On its face, Ubisoft’s For Honor—a third-person melee battle game—has a very straightforward set of controls. One button for heavy attacks, one for light, and the control stick which determines what direction you’re attacking from and defending against.

Add in a few additional commands such as a shield-bash charge, a dodge, and the ability to cancel a large attack before committing, and it doesn’t appear that the complexity increases too much. As someone who’s most recent fighting game experience comes in the form of 1991’s Street Fighter 2, it was a lot to take in at once but I thought I could get the hang of it quickly.

A Twitch channel I can be regularly found watching often features For Honor and while I recognize that they’ve played the game for years and years, they made the gameplay and general strategy look smooth and straightforward. O’ was I caught unawares when I installed the game to join them.

There are the usual move combos which populate almost every action game—for example two light hits followed by a heavy would do bonus damage or stagger the enemy or the like—but I was certainly unprepared for the sheer number of micro-mechanics that are an essential part of battle success.

Hard feints, soft feints, counter-guard breaks, unblockable attacks, parrying, ripostes, throws, zone attacks, stamina recovery, minion management, environmental damage, and more mechanics all combined in a flurry of “welcome to the deep end.”

I recognized very quickly that I am not good at For Honor. Maybe because I was playing against (much) higher-ranked foes by being in a party with the streamers, maybe because the weight of all the information being crammed into my head was too much all at once, but I spent most of the matches flailing around trying to minimize the detriment I was causing my own team.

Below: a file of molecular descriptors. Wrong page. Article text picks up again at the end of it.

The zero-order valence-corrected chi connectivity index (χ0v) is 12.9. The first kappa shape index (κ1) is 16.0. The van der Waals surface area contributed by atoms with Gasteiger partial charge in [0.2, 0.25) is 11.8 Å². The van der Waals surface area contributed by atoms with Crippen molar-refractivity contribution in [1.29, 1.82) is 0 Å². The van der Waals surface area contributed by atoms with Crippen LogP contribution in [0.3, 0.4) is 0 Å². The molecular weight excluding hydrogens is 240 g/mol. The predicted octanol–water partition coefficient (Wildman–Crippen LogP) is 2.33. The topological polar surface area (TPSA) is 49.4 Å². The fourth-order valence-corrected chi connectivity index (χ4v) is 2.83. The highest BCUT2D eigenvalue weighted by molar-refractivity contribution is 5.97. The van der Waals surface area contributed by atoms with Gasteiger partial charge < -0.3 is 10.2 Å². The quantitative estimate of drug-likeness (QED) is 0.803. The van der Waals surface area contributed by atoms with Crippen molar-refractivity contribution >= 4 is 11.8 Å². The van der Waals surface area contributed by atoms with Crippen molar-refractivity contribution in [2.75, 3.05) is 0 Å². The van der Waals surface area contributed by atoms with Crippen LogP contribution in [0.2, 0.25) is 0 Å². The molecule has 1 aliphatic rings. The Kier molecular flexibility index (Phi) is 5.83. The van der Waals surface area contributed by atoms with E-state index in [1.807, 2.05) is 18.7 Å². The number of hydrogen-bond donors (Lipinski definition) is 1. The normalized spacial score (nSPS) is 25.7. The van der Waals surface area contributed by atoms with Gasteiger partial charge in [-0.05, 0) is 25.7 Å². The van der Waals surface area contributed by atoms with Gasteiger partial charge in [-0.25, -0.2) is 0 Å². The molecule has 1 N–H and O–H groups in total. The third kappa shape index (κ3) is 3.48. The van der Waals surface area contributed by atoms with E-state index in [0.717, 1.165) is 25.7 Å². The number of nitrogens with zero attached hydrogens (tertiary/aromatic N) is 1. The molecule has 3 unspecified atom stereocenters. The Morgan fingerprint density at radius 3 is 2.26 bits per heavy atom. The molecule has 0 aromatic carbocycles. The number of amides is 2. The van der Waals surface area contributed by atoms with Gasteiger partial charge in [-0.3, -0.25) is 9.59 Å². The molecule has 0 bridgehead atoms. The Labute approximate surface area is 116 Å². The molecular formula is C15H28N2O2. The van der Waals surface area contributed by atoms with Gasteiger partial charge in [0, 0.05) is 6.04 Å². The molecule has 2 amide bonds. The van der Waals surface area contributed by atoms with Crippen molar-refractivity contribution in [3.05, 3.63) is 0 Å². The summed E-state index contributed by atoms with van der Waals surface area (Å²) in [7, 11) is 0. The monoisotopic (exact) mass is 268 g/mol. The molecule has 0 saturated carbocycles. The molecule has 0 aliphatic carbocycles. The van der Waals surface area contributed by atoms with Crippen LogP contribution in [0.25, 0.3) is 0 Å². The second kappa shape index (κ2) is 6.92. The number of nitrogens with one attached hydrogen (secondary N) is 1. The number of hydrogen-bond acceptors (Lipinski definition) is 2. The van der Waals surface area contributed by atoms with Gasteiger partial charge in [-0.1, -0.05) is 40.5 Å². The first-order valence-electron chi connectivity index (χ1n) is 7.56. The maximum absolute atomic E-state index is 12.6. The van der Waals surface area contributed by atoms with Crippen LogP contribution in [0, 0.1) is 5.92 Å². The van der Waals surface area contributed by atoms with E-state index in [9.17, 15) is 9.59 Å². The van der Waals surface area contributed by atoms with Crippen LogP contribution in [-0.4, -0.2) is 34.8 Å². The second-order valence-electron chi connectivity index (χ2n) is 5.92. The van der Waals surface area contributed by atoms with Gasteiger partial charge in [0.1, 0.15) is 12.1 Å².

At game installation, I had 3 heroes available to rank up, customize, and play around with, and three others that I could use in matches, without any other benefits. After a full afternoon of playing I had amassed roughly 1200 steel—the game’s currency.

To fully add a single character to my roster it would take at least 23,000 steel, and there are in the neighborhood of 20 different characters. For a one-time purchase of 25,000 steel I can soft-unlock 6 more characters, but again it would take another 48,000 steel to fully recruit those same characters such that I could upgrade and customize them.

Doing some napkin math, I estimate it will take me about seventeen lifetimes before I earn enough steel to purchase even one category of characters—I seem drawn to assassins—let alone the whole lot.

As my time available for online and offline gaming dwindles with age, I find it important to concentrate and focus my time on games that pique my interest, provide a feeling of satisfaction, and ideally I’m not total garbage at.

Will For Honor stay on my playlist? I think it may, if for no other reason than I enjoy playing with the streamers, but I don’t think it’ll be a game I can truly invest the time it deserves to get my abilities up to par.